For Better and for Worse: The Relationship Between Union Dissolution and Self-Assessed Health in European Panel Data

Pour le meilleur et pour le pire: la relation entre les dissolutions d’union et la santé perçue à partir des données d’un panel européen
Article

Abstract

We investigate the association between union dissolution and self-assessed health in European panel data. Previous studies suggest that this association might be negative, yet it is unclear to what extent this reflects causation (an effect of union dissolution of health) and/or selection (an effect of health on union dissolution). We analyzed the relationship between self-assessed health and 3,894 union dissolutions in about 60,000 respondents aged 18–59 across eight waves of the European Community Household Panel (ECHP). Fixed-effect panel analyses show that the negative association between dissolution and self-assessed health is not due to a general negative effect of divorce on health. Rather, after union dissolution self-assessed health improves among some individuals, while for others it declines. Compared to being in a union continuously, union dissolution seems to cause increases and decreases in health. We also find evidence for a negative effect of self-assessed health on dissolution risks. This selection effect appears to be associated with being in poor self-assessed health for a prolonged period of time rather than by the immediate effect of a health decline. Our results support the idea that the association between union dissolution and self-assessed health is an outcome of both causation and selection and that the effect of union dissolution on self-assessed health is heterogeneous.

Keywords

Union dissolution Divorce Self-assessed health Panel data Fixed-effects models Event-history analysis Europe 

Résumé

Nous examinons l’association entre les dissolutions d’union et la santé perçue à partir de données d’un panel européen. Des études antérieures suggèrent que cette association pourrait être négative mais on ignore dans quelle mesure elle reflète une relation causale (l’impact du divorce sur la santé) et/ou un effet de sélection (l’impact de la santé sur le divorce). La relation entre la santé perçue et 3.894 divorces parmi environ 60.000 répondants âgés de 18 à 59 ans dans les huit vagues du Panel communautaire européen des ménages (European Community Household Panel (ECHP)) a été étudiée. Des analyses du panel utilisant des modèles à effets fixes montrent que l’association négative entre dissolution d’union et santé perçue n‘est pas la conséquence d’un effet général négatif du divorce sur la santé. Au contraire, après une dissolution d’union, la santé perçue s’améliore pour certains individus alors qu’elle se détériore pour d‘autres. Comparés à ceux qui restent en union, la dissolution d’union semble susciter une amélioration ou une dégradation de la santé. Nous trouvons également des preuves d’un impact négatif de la santé perçue sur les risques de dissolution. Cet effet de sélection semble être associé au fait d‘avoir connu une mauvaise santé perçue pendant une période de longue durée plutôt qu’à l’effet immédiat d’un déclin de l’état de santé. Nos résultats appuient l’idée que l’association entre la dissolution d’union et la santé perçue résulte tant d’un effet causal que d’un effet de sélection et que l’impact de la dissolution d’union est hétérogène.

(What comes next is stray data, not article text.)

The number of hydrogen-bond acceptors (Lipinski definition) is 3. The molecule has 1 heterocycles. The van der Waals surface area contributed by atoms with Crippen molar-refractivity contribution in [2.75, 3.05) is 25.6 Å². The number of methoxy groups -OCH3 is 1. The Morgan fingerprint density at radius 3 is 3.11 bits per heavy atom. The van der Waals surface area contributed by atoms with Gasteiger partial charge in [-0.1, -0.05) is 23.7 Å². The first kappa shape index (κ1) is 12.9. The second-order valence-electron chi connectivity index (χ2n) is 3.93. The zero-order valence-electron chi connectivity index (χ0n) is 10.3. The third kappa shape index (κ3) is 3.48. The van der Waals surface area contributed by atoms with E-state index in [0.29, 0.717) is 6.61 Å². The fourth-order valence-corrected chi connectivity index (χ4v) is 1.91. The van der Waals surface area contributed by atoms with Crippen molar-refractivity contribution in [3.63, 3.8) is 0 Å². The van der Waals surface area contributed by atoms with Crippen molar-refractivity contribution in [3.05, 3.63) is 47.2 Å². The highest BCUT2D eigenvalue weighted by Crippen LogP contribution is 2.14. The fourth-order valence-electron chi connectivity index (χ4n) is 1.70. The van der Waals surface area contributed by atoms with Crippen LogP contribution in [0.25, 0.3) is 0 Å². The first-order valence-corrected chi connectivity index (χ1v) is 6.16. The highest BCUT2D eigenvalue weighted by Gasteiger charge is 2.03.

Mots-clés

Dissolution d’union divorce Santé perçue Données de panel Modèle à effets fixes Analyse des biographies Europe 

Notes

Acknowledgments

Earlier versions were presented at the Annual Meeting of the Population Association of America (Washington), the Cathie Marsh Centre for Census and Survey Research (Manchester), and the Annual Meeting of the Dutch Sociological Association (Rotterdam). We are grateful to participants at these events, for comments and suggestions. We thank the reviewers and the editors of the European Journal of Population for their helpful suggestions.

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Copyright information

© Springer Science+Business Media B.V. 2012

Authors and Affiliations

  • Christiaan W. S. Monden
    • 1
  • Wilfred J. G. Uunk
    • 2
  1. 1.Department of SociologyUniversity of OxfordOxfordUK
  2. 2.Department of SociologyTilburg UniversityTilburgThe Netherlands

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